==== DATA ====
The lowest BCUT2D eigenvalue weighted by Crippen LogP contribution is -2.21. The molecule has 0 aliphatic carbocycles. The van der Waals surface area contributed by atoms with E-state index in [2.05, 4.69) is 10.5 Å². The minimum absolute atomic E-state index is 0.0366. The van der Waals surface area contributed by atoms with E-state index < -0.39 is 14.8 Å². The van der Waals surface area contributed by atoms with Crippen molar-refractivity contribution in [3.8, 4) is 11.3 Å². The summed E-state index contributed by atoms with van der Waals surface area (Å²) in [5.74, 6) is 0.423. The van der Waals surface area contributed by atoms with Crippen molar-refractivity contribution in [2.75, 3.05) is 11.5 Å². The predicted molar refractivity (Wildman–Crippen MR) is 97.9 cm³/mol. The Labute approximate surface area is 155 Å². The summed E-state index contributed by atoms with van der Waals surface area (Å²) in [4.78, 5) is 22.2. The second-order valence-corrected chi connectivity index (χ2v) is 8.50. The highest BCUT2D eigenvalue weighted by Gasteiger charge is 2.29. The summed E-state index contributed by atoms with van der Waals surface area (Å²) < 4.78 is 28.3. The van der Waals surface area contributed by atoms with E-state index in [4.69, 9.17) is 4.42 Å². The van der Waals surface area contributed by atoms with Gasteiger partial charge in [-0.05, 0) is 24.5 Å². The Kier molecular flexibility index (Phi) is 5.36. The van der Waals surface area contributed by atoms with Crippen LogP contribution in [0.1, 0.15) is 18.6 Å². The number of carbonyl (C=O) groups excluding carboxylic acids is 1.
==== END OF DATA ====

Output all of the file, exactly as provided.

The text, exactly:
The lowest BCUT2D eigenvalue weighted by Crippen LogP contribution is -2.21. The molecule has 0 aliphatic carbocycles. The van der Waals surface area contributed by atoms with E-state index in [2.05, 4.69) is 10.5 Å². The minimum absolute atomic E-state index is 0.0366. The van der Waals surface area contributed by atoms with E-state index < -0.39 is 14.8 Å². The van der Waals surface area contributed by atoms with Crippen molar-refractivity contribution in [3.8, 4) is 11.3 Å². The summed E-state index contributed by atoms with van der Waals surface area (Å²) in [5.74, 6) is 0.423. The van der Waals surface area contributed by atoms with Crippen molar-refractivity contribution in [2.75, 3.05) is 11.5 Å². The predicted molar refractivity (Wildman–Crippen MR) is 97.9 cm³/mol. The Labute approximate surface area is 155 Å². The summed E-state index contributed by atoms with van der Waals surface area (Å²) in [4.78, 5) is 22.2. The second-order valence-corrected chi connectivity index (χ2v) is 8.50. The highest BCUT2D eigenvalue weighted by Gasteiger charge is 2.29. The summed E-state index contributed by atoms with van der Waals surface area (Å²) < 4.78 is 28.3. The van der Waals surface area contributed by atoms with E-state index in [4.69, 9.17) is 4.42 Å². The van der Waals surface area contributed by atoms with Gasteiger partial charge in [-0.05, 0) is 24.5 Å². The Kier molecular flexibility index (Phi) is 5.36. The van der Waals surface area contributed by atoms with Crippen LogP contribution in [0.1, 0.15) is 18.6 Å². The number of carbonyl (C=O) groups excluding carboxylic acids is 1.